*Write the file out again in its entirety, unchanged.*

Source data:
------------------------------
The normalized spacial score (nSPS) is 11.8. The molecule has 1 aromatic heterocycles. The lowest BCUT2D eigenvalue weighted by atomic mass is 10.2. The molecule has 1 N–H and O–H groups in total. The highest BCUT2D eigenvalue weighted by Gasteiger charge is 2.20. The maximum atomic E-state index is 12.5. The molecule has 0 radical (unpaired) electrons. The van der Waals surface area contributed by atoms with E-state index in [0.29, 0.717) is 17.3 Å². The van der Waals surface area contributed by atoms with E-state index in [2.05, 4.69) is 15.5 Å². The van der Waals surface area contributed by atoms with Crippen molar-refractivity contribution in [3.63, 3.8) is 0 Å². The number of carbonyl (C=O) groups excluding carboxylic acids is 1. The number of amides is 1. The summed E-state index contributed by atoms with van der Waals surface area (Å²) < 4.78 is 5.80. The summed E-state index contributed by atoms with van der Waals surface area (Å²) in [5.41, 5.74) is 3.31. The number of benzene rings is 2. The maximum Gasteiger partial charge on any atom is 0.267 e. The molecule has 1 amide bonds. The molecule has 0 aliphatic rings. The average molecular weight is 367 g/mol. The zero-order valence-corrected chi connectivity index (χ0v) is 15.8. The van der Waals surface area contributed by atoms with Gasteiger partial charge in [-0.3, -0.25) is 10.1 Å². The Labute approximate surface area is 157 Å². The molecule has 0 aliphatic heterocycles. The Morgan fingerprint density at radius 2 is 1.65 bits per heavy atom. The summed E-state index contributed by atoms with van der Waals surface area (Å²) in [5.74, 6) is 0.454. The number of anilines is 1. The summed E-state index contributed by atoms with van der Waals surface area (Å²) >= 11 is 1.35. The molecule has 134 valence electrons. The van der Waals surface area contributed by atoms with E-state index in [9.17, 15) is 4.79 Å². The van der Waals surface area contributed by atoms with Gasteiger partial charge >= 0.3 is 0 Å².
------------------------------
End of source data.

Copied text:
The normalized spacial score (nSPS) is 11.8. The molecule has 1 aromatic heterocycles. The lowest BCUT2D eigenvalue weighted by atomic mass is 10.2. The molecule has 1 N–H and O–H groups in total. The highest BCUT2D eigenvalue weighted by Gasteiger charge is 2.20. The maximum atomic E-state index is 12.5. The molecule has 0 radical (unpaired) electrons. The van der Waals surface area contributed by atoms with E-state index in [0.29, 0.717) is 17.3 Å². The van der Waals surface area contributed by atoms with E-state index in [2.05, 4.69) is 15.5 Å². The van der Waals surface area contributed by atoms with Crippen molar-refractivity contribution in [3.63, 3.8) is 0 Å². The number of carbonyl (C=O) groups excluding carboxylic acids is 1. The number of amides is 1. The summed E-state index contributed by atoms with van der Waals surface area (Å²) < 4.78 is 5.80. The summed E-state index contributed by atoms with van der Waals surface area (Å²) in [5.41, 5.74) is 3.31. The number of benzene rings is 2. The maximum Gasteiger partial charge on any atom is 0.267 e. The molecule has 1 amide bonds. The molecule has 0 aliphatic rings. The average molecular weight is 367 g/mol. The zero-order valence-corrected chi connectivity index (χ0v) is 15.8. The van der Waals surface area contributed by atoms with Gasteiger partial charge in [-0.3, -0.25) is 10.1 Å². The Labute approximate surface area is 157 Å². The molecule has 0 aliphatic heterocycles. The Morgan fingerprint density at radius 2 is 1.65 bits per heavy atom. The summed E-state index contributed by atoms with van der Waals surface area (Å²) in [5.74, 6) is 0.454. The number of anilines is 1. The summed E-state index contributed by atoms with van der Waals surface area (Å²) >= 11 is 1.35. The molecule has 134 valence electrons. The van der Waals surface area contributed by atoms with E-state index in [9.17, 15) is 4.79 Å². The van der Waals surface area contributed by atoms with Gasteiger partial charge >= 0.3 is 0 Å².